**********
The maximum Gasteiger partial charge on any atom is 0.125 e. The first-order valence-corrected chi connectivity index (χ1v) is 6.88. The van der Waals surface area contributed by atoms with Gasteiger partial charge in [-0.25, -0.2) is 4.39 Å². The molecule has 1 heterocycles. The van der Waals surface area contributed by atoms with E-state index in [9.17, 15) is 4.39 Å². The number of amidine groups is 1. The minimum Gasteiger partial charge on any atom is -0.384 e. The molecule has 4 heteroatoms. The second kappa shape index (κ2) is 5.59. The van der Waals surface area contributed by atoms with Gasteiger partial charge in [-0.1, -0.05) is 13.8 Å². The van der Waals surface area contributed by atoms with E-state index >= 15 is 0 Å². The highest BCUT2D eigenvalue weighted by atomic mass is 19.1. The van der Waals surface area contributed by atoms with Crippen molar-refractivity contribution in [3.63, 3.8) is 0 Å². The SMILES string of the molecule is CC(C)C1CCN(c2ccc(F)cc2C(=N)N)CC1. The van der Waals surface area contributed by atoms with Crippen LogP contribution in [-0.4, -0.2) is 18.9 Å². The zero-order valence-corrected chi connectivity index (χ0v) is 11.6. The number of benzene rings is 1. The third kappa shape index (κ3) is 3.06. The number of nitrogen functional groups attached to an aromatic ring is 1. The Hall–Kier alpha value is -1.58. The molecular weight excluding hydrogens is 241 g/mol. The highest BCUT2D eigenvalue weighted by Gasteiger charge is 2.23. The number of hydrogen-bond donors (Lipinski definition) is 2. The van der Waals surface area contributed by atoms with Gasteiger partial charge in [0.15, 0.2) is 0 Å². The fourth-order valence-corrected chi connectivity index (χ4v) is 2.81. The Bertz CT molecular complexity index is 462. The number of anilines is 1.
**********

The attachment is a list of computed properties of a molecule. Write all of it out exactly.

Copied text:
The maximum Gasteiger partial charge on any atom is 0.125 e. The first-order valence-corrected chi connectivity index (χ1v) is 6.88. The van der Waals surface area contributed by atoms with Gasteiger partial charge in [-0.25, -0.2) is 4.39 Å². The molecule has 1 heterocycles. The van der Waals surface area contributed by atoms with E-state index in [9.17, 15) is 4.39 Å². The number of amidine groups is 1. The minimum Gasteiger partial charge on any atom is -0.384 e. The molecule has 4 heteroatoms. The second kappa shape index (κ2) is 5.59. The van der Waals surface area contributed by atoms with Gasteiger partial charge in [-0.1, -0.05) is 13.8 Å². The van der Waals surface area contributed by atoms with E-state index >= 15 is 0 Å². The highest BCUT2D eigenvalue weighted by atomic mass is 19.1. The van der Waals surface area contributed by atoms with Crippen molar-refractivity contribution in [3.63, 3.8) is 0 Å². The SMILES string of the molecule is CC(C)C1CCN(c2ccc(F)cc2C(=N)N)CC1. The van der Waals surface area contributed by atoms with Crippen LogP contribution in [-0.4, -0.2) is 18.9 Å². The zero-order valence-corrected chi connectivity index (χ0v) is 11.6. The number of benzene rings is 1. The third kappa shape index (κ3) is 3.06. The number of nitrogen functional groups attached to an aromatic ring is 1. The Hall–Kier alpha value is -1.58. The molecular weight excluding hydrogens is 241 g/mol. The highest BCUT2D eigenvalue weighted by Gasteiger charge is 2.23. The number of hydrogen-bond donors (Lipinski definition) is 2. The van der Waals surface area contributed by atoms with Gasteiger partial charge in [0.15, 0.2) is 0 Å². The fourth-order valence-corrected chi connectivity index (χ4v) is 2.81. The Bertz CT molecular complexity index is 462. The number of anilines is 1.